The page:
c.) Why did the child ask the parents to leave? Embarrassment or knowing the idea would be rejected by her parents?
2.) I contend that the story encapsulates the idea that God is not a Deity but a symbolization of a state of Oneness as I've described in other threads. It could be argued that her concept was based on adult understanding, but I think this really denies the point. She used the word God because there were no other words available and the word God to a large extent is spiritually arbitrary. Would this occur to a four year old? I think it could. Consciousness is not happenstance but is inherently profound, largely misunderstood, and taken for granted. If consciousness is not happenstance, it must follow that all consciousness is connected.
It is of course possible that the story is a complete fiction as it hearsay, and can be discounted or not? I doesn't vary from my own experiences so I accept it as a cute story with a moral.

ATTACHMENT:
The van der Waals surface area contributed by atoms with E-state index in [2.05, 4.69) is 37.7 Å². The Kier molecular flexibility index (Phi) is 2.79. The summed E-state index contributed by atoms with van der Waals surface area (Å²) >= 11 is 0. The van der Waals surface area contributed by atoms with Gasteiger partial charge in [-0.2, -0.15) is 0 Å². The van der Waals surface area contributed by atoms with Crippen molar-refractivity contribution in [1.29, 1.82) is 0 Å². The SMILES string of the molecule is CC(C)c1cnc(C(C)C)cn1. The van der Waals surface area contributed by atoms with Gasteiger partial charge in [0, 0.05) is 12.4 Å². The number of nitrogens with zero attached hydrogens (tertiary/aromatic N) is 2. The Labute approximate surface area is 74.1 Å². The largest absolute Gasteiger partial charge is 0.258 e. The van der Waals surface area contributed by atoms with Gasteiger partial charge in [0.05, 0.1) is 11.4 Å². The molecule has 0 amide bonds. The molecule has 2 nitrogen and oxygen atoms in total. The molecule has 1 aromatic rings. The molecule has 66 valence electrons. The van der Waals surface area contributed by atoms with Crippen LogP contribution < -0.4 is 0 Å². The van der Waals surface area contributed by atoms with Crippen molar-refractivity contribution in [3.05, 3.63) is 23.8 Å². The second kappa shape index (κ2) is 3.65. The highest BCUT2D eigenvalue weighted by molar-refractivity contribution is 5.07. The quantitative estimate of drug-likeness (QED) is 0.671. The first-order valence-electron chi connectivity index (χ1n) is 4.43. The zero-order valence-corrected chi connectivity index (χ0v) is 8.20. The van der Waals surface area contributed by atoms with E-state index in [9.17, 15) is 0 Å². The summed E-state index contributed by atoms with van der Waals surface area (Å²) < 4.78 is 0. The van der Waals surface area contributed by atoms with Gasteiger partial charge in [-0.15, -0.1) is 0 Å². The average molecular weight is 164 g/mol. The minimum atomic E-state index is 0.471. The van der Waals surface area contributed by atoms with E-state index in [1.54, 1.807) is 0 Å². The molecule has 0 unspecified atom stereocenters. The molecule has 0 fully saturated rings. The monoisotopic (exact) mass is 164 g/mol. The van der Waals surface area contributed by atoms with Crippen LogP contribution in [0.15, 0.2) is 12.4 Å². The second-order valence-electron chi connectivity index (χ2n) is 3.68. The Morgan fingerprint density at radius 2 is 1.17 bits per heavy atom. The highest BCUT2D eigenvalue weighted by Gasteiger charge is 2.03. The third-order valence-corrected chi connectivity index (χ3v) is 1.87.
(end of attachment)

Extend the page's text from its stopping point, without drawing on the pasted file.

Posted by Flabbergasted | Mon Jan 21, 2013, 08:51 PM (0 replies)
The origins of the word god are not based in historical writings but the oral and cultural traditions of our long forgotten past. This past was allegorical, but the primary driver of mythology was the use of entheogens. The use of entheogens, and likely other forgotten ecstatic, and contemplative, ceremonial techniques, resulted in states of selflessness which further brought those into contact with a state of transcendent oneness: the source of consciousness. A state of non-mind cannot be described by those in the ego. This is the initial understanding of God. God was a word to describe this state which was further anthropomorphized into some religions. Contemplative and mystical traditions maintain a more direct path to this state than some other religions which focus on charity, or group mythology.